Danta pauses, contemplating his callus opinion. “It really is so counterintuitive.”
“What has any of that got to do with anything?” demands Emerine.
“Well, isn’t that what you set out to do?” Danta posits. “I mean, to take me, the warrior in your midst, the provider of protection for The Innocents and to undermine my role for protecting them, rendering me obsolete … to perhaps dispatch me?”
“Are you suggesting we are going through some kind of divorce?” Emerine balks, astonished Danta would allow for such a mock suggestion.
“No,” Danta replies, still standing over Emerine, “I am suggesting you were going to kill me and you chose to turn--”
“Indeed,” Danta continues. “You have come at me in that spirit, as if to accomplish much the same thing, to extinguish me. Would you not agree?”
* * *
“What do you mean?”
“Yes,” Danta continues. “He knew you had something more to bring to him. He could sense it; he could smell it like any good predator will.”
“How do you know all this?” questions Emerine.
“He knew shortly after your first meeting with my wife,” Danta calculates. “He knew enough about your meeting her through The Innocents group.” Danta pauses, appearing to reminisce about the community organization he helped start when the years long ago were more meaningful. “And then the meeting with me, perchance,” Danta observes. “He knew you were putting something together. Predators cannot only smell they can taste their prey if it is close enough. The senses employed by predators are really quite remarkable. The sensors they have, the tiger’s carotid sensors above its incisors,” Danta takes in a deep breath. “But then again, I do digress.”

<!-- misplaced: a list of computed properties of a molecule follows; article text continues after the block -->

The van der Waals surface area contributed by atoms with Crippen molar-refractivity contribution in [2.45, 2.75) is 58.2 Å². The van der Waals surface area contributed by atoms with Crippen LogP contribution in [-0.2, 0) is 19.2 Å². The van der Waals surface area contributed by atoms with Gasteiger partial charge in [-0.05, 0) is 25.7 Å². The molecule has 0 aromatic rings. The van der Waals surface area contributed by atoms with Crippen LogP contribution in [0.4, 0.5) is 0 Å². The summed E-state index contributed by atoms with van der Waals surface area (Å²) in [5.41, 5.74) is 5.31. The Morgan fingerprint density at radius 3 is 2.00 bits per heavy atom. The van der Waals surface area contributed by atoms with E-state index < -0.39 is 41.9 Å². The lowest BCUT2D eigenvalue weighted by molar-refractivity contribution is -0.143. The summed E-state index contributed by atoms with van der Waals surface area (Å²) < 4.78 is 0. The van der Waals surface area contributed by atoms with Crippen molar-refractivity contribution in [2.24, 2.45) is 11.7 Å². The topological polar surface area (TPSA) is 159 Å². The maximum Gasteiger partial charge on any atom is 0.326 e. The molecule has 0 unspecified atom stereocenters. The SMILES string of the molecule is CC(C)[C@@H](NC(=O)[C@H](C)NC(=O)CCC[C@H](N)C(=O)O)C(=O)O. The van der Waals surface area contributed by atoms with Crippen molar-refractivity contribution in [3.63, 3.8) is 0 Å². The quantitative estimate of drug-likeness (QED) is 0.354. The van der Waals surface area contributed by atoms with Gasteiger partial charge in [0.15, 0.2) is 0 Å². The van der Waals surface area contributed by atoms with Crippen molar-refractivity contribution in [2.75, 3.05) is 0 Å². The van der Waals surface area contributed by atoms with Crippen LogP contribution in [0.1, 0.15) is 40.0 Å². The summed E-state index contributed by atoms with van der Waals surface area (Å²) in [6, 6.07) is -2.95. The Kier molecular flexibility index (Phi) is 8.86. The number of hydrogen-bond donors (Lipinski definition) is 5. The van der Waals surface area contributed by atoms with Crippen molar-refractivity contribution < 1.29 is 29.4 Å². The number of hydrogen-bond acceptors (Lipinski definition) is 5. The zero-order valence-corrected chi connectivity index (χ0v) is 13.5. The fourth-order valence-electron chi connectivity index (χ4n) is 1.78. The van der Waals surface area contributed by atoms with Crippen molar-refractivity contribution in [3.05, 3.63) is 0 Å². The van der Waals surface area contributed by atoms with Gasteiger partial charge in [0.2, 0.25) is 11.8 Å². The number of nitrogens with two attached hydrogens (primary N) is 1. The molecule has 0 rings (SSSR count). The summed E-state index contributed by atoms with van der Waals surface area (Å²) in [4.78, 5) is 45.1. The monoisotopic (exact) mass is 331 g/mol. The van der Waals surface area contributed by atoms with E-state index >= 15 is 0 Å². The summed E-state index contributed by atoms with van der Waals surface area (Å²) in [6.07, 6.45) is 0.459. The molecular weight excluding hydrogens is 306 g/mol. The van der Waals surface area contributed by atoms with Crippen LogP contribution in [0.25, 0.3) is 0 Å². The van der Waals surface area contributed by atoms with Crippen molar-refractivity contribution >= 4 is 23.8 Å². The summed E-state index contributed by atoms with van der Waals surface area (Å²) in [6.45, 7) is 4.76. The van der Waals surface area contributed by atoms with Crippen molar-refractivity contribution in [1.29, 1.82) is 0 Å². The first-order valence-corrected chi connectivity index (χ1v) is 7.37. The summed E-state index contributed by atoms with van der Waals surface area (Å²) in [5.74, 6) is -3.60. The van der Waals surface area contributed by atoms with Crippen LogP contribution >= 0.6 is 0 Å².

Emerine is quiet, and so still.
“But is it not marvelous,” Danta grins a majestic grin. “The drive produced by such vision of the anticipated kill. It is so interesting. Long before there is available prey, there’s the very fantasy of the kill that motivates to overcome lingering hungers.”
“It was like that,” confesses Emerine, the colloquy now strangely appealing.
* * *
“Or,” Emerine remains steely calm, delivering her counter position, “is it that you are now trying to drive me crazy, like you did to your dear Pauline?”
The verbal spear hits Danta in the heart, impaling, stalling any momentum achieved in the course of his harsh interrogation. Brought to his knees emotionally with one fell lunge of her sword, any feeling Danta may have experienced until that moment ceases. Wincing outwardly, but subconsciously acting to regain a measure of outward stoicism, Danta tries to gather himself as Emerine rises, starting for the garden rotunda. Walking casually through the open garden, still dimly lit to reveal eerie greenery, Emerine again attempts to flee her past, her present, and perhaps at least some of her future, but cannot.